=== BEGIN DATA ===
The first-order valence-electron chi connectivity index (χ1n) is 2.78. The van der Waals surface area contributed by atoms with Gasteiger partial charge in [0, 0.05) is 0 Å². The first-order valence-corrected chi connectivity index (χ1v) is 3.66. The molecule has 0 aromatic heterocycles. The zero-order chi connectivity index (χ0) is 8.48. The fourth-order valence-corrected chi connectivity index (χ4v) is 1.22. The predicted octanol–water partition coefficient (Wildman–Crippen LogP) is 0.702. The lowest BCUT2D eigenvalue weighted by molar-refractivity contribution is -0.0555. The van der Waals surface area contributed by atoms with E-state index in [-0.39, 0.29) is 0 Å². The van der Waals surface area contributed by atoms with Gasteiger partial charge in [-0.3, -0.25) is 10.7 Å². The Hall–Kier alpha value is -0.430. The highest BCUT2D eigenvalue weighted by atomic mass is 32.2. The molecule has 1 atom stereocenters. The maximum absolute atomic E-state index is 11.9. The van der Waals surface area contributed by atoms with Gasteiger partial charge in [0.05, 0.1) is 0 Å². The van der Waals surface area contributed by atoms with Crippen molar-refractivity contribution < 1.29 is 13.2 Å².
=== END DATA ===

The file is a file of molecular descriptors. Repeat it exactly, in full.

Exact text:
The first-order valence-electron chi connectivity index (χ1n) is 2.78. The van der Waals surface area contributed by atoms with Gasteiger partial charge in [0, 0.05) is 0 Å². The first-order valence-corrected chi connectivity index (χ1v) is 3.66. The molecule has 0 aromatic heterocycles. The zero-order chi connectivity index (χ0) is 8.48. The fourth-order valence-corrected chi connectivity index (χ4v) is 1.22. The predicted octanol–water partition coefficient (Wildman–Crippen LogP) is 0.702. The lowest BCUT2D eigenvalue weighted by molar-refractivity contribution is -0.0555. The van der Waals surface area contributed by atoms with E-state index in [-0.39, 0.29) is 0 Å². The van der Waals surface area contributed by atoms with Gasteiger partial charge in [-0.3, -0.25) is 10.7 Å². The Hall–Kier alpha value is -0.430. The highest BCUT2D eigenvalue weighted by atomic mass is 32.2. The molecule has 1 atom stereocenters. The maximum absolute atomic E-state index is 11.9. The van der Waals surface area contributed by atoms with Gasteiger partial charge in [0.05, 0.1) is 0 Å². The van der Waals surface area contributed by atoms with Crippen molar-refractivity contribution < 1.29 is 13.2 Å².